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Awagami Factory’ is a registered brand name for “Awa washi “, a brand of Japanese papers and products crafted in Tokushima prefecture (formally, “Awa” prefecture). Responding to the current
demands of artists and creators, Awagami strives to liberate washi solely from ‘tradition’ by continually developing new techniques to increase the potential use of washi. The millls’ focus on
research and development is an ongoing effort to integrate washi into contemporary lifestyles and Awagami is proud to pass washi culture on to the next generation of artists.
Awagami produces both handmade and machinemade washi from non-wooden fibers such as Kozo, Bamboo, Mitsumata, Gampi and Hemp. Today the mill manufactures fine art & digital printing papers,
decorative papers, conservation papers, interior papers and fine stationery. Awagami also collaborates with independent artisans, exploring new concepts that may prove suitable for washi
Washi and the Environment
Since antiquity, Japanese paper has (and still is) predominantly been made from kozo, gampi, mitsumata and hemp plant fibers. These non-wooden or “bast” fiber plants are all renewable resources;
growing to maturity within only one to just a few years. When compared to wood-based papers (that take dozens of years to mature and require many chemicals), washi papers are manufactured with
significantly less harm to our environment in a clean eco-friendly manner. In the traditional spirit of Japan, Awagami has maintained a caring and nurturing focus on the environment.
History of Awa washi
The history of Awa (old name of Tokushima) washi can be traced back to nearly 1300 years. The technique of paper making in the Awa region was delivered from the Inbe clan, a tribe who were
serving the Emperor and were manufacturing paper and fabric in Awagamis’ village’ of Yamakawa-cho. During the Edo period, the production of Awa washi flourished due to its use for important
official documents. When indigo-dyed Awa washi received high acclaim at the 1878 Paris World Fair, washi production had reached its peak, with over 500 manufactures in Tokushima alone. However,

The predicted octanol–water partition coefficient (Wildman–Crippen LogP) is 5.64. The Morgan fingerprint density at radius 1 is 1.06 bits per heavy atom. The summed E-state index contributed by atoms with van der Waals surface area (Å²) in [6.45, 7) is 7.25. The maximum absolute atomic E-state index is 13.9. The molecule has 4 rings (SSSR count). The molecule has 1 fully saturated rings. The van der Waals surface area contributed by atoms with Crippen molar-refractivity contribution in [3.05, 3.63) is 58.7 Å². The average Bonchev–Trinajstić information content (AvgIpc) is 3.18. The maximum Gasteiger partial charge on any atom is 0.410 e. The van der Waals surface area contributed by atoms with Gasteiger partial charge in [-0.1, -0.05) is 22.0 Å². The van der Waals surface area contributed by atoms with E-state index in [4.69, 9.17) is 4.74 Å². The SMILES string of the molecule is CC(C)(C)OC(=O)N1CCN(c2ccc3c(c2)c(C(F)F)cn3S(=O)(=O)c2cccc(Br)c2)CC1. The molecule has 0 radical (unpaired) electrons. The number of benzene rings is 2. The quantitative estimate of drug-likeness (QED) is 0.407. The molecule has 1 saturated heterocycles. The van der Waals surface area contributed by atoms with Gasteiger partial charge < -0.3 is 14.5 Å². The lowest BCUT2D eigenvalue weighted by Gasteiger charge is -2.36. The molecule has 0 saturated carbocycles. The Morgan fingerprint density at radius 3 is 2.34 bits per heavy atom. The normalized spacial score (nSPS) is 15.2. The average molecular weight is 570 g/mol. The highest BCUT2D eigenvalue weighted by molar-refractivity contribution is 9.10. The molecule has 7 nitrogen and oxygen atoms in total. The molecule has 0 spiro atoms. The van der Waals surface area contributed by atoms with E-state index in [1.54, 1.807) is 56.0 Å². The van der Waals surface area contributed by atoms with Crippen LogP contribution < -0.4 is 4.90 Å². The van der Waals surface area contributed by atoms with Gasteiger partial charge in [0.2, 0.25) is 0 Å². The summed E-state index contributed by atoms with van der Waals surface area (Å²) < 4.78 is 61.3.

with the economic slump that followed World War II and with the westernization of lifestyle in Japan, demand for washi (and the number of papermakers) diminished substantially.
Awa Washi and the Fujimori family
6th generation, Minoru Fujimori took over the family business in 1945 determined to continue the tradition of washi papermaking despite difficult times post-WWII. His hard work paid off and in
1970, Minoru-san was designated as an ‘Intangible Cultural Property of Tokushima’ in recognition of his masterful skills. As the demand for washi changed from utilitarian to art & decorative
uses, Minoru-san pursued and perfected natural indigo-dyed washi. In 1976, Awagami washi was designated a ‘Traditional Craft Industry’ by the Tokushima Prefectural Government.
In 1984, Minoru Fujimori was honored as a Master Craftsman and awarded the ‘Medal for Technical Excellence’ in recognition of his efforts to preserve the art of washi papermaking. Later in 1986,
Minoru-san would be awarded with the ‘Sixth Class Order of Merit, Sacred Treasure’ by the Japanese government. Currently his son, Yoichi Fujimori and family continue the families’ papermaking
traditions. In efforts of expanding the market for Awa washi, The Fujimori family has established a network of international partners for Awagami washi, which may now be found in over 40
countries. It is the families’ hope to continue making Japanese washi through future generations and to preserve this honorable craft.
To learn more about Awagami Factory Papers, our Washi Paper Museum, Exhibition Opportunities and Artist Residencies, please visit: